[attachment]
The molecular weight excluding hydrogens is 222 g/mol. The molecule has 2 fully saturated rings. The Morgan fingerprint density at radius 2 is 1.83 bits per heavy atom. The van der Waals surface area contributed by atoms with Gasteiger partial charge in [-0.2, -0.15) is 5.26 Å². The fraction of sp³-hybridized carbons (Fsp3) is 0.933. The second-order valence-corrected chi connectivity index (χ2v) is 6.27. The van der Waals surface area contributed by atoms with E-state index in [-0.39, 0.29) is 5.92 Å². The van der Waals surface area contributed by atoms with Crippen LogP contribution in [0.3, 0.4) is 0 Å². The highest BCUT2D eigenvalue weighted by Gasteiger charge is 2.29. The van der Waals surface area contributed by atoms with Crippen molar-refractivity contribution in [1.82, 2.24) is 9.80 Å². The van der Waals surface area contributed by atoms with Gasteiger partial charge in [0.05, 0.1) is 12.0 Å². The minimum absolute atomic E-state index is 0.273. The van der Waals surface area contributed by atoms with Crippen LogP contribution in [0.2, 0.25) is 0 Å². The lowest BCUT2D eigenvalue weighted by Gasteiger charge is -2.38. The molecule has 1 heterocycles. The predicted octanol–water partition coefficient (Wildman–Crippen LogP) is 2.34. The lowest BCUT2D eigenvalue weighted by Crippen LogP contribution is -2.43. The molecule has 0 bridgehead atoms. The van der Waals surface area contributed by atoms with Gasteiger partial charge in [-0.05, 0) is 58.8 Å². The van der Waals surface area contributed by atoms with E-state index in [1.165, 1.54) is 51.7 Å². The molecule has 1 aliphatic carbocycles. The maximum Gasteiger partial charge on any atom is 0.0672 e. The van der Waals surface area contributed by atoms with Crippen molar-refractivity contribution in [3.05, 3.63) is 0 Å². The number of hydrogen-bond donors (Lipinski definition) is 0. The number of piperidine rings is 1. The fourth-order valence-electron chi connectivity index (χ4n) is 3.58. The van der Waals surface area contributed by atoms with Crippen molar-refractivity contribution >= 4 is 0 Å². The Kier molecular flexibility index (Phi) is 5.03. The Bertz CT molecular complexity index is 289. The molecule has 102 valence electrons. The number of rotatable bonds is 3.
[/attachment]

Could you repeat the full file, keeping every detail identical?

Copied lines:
The molecular weight excluding hydrogens is 222 g/mol. The molecule has 2 fully saturated rings. The Morgan fingerprint density at radius 2 is 1.83 bits per heavy atom. The van der Waals surface area contributed by atoms with Gasteiger partial charge in [-0.2, -0.15) is 5.26 Å². The fraction of sp³-hybridized carbons (Fsp3) is 0.933. The second-order valence-corrected chi connectivity index (χ2v) is 6.27. The van der Waals surface area contributed by atoms with E-state index in [-0.39, 0.29) is 5.92 Å². The van der Waals surface area contributed by atoms with Crippen LogP contribution in [0.3, 0.4) is 0 Å². The highest BCUT2D eigenvalue weighted by Gasteiger charge is 2.29. The van der Waals surface area contributed by atoms with Crippen molar-refractivity contribution in [1.82, 2.24) is 9.80 Å². The van der Waals surface area contributed by atoms with Gasteiger partial charge in [0.05, 0.1) is 12.0 Å². The minimum absolute atomic E-state index is 0.273. The van der Waals surface area contributed by atoms with Crippen LogP contribution in [0.2, 0.25) is 0 Å². The lowest BCUT2D eigenvalue weighted by Gasteiger charge is -2.38. The molecule has 1 heterocycles. The predicted octanol–water partition coefficient (Wildman–Crippen LogP) is 2.34. The lowest BCUT2D eigenvalue weighted by Crippen LogP contribution is -2.43. The molecule has 0 bridgehead atoms. The van der Waals surface area contributed by atoms with Gasteiger partial charge in [-0.05, 0) is 58.8 Å². The van der Waals surface area contributed by atoms with E-state index in [1.165, 1.54) is 51.7 Å². The molecule has 1 aliphatic carbocycles. The maximum Gasteiger partial charge on any atom is 0.0672 e. The van der Waals surface area contributed by atoms with Crippen molar-refractivity contribution in [3.05, 3.63) is 0 Å². The number of hydrogen-bond donors (Lipinski definition) is 0. The number of piperidine rings is 1. The fourth-order valence-electron chi connectivity index (χ4n) is 3.58. The van der Waals surface area contributed by atoms with Crippen molar-refractivity contribution >= 4 is 0 Å². The Kier molecular flexibility index (Phi) is 5.03. The Bertz CT molecular complexity index is 289. The molecule has 102 valence electrons. The number of rotatable bonds is 3.